Another real joy for me is to look for my dog at a party and … I don’t own a dog. Okay, so what happens is: huge crowd of people, I’m looking under tables, chairs, peoples’ legs and I’m like, “Mitzy, Mitzy, c’mon!” Then people start asking questions, you know, “What does the dog look like? How can I help?” And I’m like, “Little tiny black dog, her name’s Mitzy.” Then as soon as I start seeing a lot of people’s heads ducking over like that, then I go, “Oh, there she is. C’mon, let’s go Mitzy!” and then I walk out of the party without a dog behind me. I love looking insane.
Party tricks are always fun — for a brief amount of time. They have the quickest expiration date and are easy to drive into the ground by overuse. But there’s something transcendent about witnessing the childlike glee of 47-year-old Notaro describing the ways she likes to lightheartedly prank people at social gatherings. The imaginary dog routine is an all-timer, as it achieves a collective deception. The visual of a bunch of concerned strangers ducking their heads and contorting their bodies in hopes of discovering a dog that isn’t there is poetry in motion. But in typical good-natured Tig fashion — as the closing line to the bit highlights — she is still the butt of the joke, and she prefers it that way.
Ladies and Gentleman, the Indigo Girls
I would love to offer up a surprise for everybody, if you would like to have a surprise. Well, that was really not much of a reaction. Look, if you don’t want a special surprise we can skip right over this. All right, sounds like you would like a very special surprise. You’re in the right place. Let me check and see. Okay, good. All right, we’re all set. Ladies and gentleman, please welcome to the stage, the Indigo Girls.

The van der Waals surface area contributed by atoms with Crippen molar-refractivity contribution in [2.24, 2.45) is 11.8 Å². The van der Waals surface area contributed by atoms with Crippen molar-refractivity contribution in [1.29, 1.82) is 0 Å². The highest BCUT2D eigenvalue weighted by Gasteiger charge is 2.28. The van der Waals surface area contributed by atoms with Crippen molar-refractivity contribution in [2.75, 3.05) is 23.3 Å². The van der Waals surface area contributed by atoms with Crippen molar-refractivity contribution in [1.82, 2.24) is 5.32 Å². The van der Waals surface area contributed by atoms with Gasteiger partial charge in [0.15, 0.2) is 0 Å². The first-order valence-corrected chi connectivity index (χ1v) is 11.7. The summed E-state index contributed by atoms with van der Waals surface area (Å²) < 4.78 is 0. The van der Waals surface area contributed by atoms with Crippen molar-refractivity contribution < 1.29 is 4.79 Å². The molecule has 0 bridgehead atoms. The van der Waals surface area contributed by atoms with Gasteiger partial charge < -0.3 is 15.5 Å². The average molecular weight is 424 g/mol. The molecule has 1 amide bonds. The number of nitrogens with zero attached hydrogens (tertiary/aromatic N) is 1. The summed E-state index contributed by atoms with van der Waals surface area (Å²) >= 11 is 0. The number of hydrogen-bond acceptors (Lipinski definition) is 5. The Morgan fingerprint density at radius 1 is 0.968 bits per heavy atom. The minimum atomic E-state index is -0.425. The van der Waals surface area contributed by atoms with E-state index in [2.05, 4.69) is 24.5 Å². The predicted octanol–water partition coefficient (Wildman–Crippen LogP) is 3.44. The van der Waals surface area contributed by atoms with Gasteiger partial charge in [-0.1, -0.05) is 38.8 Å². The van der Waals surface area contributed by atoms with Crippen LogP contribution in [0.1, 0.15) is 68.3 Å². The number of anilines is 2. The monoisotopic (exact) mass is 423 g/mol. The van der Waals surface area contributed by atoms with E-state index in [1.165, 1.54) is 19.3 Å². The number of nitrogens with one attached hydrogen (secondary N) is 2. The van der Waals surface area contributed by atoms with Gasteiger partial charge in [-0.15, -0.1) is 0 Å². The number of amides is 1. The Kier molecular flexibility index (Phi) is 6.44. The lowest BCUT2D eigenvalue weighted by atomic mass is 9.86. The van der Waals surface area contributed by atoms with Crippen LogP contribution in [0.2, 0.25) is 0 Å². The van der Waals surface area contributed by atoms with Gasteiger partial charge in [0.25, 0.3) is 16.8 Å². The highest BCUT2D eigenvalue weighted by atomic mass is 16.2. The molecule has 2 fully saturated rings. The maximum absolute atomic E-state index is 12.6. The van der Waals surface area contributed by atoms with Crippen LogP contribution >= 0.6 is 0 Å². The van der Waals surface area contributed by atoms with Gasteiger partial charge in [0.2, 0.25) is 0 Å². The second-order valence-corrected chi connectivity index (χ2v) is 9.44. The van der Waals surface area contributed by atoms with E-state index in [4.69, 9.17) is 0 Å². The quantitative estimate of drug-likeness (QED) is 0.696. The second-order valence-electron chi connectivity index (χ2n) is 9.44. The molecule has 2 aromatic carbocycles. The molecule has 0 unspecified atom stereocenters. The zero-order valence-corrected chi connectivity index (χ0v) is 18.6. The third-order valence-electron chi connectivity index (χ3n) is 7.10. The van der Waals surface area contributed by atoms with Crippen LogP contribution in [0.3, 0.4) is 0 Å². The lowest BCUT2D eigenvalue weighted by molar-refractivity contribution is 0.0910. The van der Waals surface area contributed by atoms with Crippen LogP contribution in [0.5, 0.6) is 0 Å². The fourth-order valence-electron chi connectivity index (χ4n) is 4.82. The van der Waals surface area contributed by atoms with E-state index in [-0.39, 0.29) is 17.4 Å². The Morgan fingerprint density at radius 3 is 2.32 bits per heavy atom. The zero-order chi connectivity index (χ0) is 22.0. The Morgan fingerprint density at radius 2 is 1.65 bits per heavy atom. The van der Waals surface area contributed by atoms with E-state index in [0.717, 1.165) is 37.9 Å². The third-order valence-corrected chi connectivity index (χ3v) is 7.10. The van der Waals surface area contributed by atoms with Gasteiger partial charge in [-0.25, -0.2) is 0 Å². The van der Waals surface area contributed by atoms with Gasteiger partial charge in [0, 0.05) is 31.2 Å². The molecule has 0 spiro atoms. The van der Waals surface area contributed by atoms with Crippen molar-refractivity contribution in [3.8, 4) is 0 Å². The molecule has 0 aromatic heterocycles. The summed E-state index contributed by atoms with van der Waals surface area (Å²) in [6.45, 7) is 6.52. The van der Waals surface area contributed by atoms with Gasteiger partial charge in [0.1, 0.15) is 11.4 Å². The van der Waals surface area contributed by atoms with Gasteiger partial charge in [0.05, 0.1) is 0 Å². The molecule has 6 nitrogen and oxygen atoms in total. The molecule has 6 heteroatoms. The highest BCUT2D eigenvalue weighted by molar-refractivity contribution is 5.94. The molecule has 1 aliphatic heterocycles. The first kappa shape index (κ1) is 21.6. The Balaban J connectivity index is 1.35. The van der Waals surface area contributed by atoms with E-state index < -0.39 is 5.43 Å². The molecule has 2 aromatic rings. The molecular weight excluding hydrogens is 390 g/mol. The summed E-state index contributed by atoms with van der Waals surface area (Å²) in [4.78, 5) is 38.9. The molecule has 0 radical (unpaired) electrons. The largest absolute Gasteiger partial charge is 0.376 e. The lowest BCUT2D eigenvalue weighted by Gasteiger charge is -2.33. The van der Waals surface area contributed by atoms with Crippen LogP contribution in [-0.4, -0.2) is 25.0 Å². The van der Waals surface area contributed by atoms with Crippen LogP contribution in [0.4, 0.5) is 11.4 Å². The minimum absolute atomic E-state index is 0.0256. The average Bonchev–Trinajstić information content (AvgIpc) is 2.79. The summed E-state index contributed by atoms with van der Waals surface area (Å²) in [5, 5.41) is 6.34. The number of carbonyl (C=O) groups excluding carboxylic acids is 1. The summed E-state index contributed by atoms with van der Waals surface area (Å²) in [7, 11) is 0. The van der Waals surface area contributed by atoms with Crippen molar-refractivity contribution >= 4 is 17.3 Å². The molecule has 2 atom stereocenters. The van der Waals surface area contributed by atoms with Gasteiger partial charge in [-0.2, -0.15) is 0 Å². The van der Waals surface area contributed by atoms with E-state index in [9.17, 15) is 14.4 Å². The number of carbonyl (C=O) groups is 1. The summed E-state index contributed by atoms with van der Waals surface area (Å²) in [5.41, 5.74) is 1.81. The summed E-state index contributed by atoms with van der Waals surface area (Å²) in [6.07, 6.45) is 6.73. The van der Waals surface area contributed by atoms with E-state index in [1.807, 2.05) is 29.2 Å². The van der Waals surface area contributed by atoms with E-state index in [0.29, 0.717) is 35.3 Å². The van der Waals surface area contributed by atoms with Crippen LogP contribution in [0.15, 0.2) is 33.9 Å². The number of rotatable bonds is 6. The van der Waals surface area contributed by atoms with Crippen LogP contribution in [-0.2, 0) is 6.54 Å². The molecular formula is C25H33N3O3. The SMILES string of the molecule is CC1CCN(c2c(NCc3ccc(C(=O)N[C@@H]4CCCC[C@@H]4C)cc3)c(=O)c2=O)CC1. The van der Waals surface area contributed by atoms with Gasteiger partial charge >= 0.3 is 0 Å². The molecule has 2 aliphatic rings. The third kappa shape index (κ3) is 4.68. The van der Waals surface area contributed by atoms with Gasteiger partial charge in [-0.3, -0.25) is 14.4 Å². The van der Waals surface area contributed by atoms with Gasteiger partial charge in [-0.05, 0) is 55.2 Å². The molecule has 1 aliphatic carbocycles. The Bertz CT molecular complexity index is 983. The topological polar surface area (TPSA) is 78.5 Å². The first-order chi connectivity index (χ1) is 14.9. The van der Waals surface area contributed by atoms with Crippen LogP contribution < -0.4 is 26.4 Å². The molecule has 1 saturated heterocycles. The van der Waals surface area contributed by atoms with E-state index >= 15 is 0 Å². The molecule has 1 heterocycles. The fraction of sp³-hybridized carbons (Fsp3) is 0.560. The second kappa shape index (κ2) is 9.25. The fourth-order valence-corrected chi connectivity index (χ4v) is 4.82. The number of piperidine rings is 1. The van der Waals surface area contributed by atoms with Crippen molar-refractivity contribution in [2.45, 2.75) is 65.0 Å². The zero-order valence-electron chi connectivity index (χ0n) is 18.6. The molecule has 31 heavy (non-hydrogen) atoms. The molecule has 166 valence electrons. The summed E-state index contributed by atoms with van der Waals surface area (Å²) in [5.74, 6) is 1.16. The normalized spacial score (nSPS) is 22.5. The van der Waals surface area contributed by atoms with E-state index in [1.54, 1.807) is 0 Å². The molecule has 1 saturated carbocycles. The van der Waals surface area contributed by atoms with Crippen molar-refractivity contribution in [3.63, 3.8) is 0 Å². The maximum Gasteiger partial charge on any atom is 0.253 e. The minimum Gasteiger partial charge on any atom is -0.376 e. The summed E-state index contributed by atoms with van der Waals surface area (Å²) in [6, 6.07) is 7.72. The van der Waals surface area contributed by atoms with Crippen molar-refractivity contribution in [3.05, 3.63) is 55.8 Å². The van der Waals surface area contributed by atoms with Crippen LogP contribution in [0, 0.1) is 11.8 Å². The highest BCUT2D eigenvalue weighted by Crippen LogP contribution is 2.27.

I know this doesn’t scan as a joke. Reading it doesn’t do Tig’s delightful denouement justice, because the entire premise isn’t predicated on her writing but on her audience’s expectation. With a setup that runs nearly ten minutes long, Tig begins engaging with the crowd as she informs them that folk-rock icons the Indigo Girls are backstage and ready to close the show with a live performance. It becomes a game of comedic cat-and-mouse as Tig calls them on to the stage but no one walks out … about six times. She begins to make excuses for them in the vaguest ways possible (“The brunette one broke her strings”) as to build the suspense and riff on the audience’s gullibility. It’s this wonderful crescendo that begins as funny, then sort of plateaus, then punches through the absurdity and is funny all over again.
I won’t spoil the “punch line,” but this bit is the alchemy of everything that makes Tig kill so effortlessly: the playfulness, the magnetic ability to have the crowd hang on her every word, and the joy she takes in arriving at a destination that we least expect.